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Peter Black was born with a silver spoon in his mouth, but the silver soon became plastic when his father died. A formidable adversary had made sure that the name ‘Black’ never remained in the limelight. He took over every possession of the Blacks, leaving Peter and his mother nothing but residence in a dilapidated building at the least inhabited section of the city of Port Harcourt. Hunger ravaged their skins in the day and cold tortured them every night. And it was this suffering that turned the ten-year-old boy into a pathological thief. The first thing Peter stole in his life was a loaf of bread. And he stole it because he had no other choice.

He rose from bed this morning before his mother but he didn’t wake earlier than her; in short, his mother didn’t have a minute’s sleep all through the night, Peter didn’t know that. He just rose and went to the back of the collapsing building to bathe his face and limbs; he always had his normal baths in the stream half a mile away each time he was returning from school. He would bath in the river and take some of the water home to drink. He never gave a damn about cholera. Peter Black had just been enrolled into the Government College, Port Harcourt. It was a public school and his mother didn’t have to pay tuition, not that she would have had any money to pay anyway if asked. She did not even have to pay for books, the government provided stationery. But Peter never had a uniform; he always wore his rag to school, his sartorial pride was restricted to two pairs of shirts and trousers—both too old and torn to be worn presentably. His only pair of sandals was flat-soled already and fostered different holes as if mice had been at them. Peter was never bothered about his rags, but his unkempt appearance was always a constant sadness to his mother. Contrarily, what always bothered and worried Peter was the prospect of food. Some few days, he would be given some leftovers by some students and teachers but he always made sure he remained some for his mother, no matter how little the gift was. Some other days, he’d find some spoiling crumbs of fufu in some families’ trash cans and take home. He and his mother would peel off the greening parts of the food and eat the morsels voraciously absent soup or stew. Very few times, he would luckily catch some fish in the town’s river. They would cook the fish without the benefit of seasoning or pepper—they ate just to stay alive, pleasure was something they could not afford. Still, many of those days always greeted them with hunger, and the nights always lulled them to sleep with starvation. However, Saturdays were usually their most favourite of days, for Saturdays always brought them more than enough food. Black would go out on this day to different events where parties were had and he would beg cooks to spare the leftovers of their meals. Peter Black usually came home with food to last them for three days. After the second day, the food usually turned thickly stale, but they always ate it anyway; they had eaten worse things than mere staleness of food. Their taste buds had dwindled in such ways that they didn’t even always taste the staleness in their mouths.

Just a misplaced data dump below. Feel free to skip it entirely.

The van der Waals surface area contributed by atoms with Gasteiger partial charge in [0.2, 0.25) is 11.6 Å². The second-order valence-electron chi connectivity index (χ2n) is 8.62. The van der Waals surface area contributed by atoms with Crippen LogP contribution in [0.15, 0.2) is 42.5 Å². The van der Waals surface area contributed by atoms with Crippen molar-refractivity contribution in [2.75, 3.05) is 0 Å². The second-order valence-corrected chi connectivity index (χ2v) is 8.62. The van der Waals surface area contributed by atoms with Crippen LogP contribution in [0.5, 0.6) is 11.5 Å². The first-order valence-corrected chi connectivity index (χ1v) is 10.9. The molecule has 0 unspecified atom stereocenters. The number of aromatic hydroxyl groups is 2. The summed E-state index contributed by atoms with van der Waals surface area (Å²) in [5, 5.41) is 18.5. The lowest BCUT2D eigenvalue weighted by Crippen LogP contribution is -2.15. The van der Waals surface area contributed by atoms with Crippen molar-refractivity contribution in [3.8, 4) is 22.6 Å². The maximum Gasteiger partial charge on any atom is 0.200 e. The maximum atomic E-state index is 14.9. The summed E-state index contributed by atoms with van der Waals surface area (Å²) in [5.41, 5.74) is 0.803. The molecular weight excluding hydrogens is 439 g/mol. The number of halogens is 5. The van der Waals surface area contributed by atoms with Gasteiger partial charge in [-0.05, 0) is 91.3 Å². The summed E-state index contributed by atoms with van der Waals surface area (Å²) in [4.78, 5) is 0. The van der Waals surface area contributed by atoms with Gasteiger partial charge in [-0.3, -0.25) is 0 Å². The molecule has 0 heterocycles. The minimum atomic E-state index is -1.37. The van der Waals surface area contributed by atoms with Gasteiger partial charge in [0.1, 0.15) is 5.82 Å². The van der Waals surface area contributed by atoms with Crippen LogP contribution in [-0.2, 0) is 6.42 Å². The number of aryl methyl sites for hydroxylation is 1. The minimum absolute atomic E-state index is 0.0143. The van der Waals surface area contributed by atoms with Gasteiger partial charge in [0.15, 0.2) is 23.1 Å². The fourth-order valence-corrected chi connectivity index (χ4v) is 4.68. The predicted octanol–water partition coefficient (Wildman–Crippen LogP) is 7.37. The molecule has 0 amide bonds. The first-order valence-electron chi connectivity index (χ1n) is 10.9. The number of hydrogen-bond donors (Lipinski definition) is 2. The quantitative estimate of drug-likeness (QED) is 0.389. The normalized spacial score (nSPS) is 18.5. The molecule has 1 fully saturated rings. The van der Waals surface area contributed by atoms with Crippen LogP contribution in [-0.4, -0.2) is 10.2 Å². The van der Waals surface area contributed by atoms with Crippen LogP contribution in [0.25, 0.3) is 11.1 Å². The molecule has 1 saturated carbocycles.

This particular morning, however, was a Thursday, and as Peter washed himself he wondered if the day was going to bring them food or they would have to drink water all day as they had done two days prior. When he returned into the building to change into his second rag, he saw his mother shivering violently. He immediately forgot what he intended to do and rushed to his mother’s side.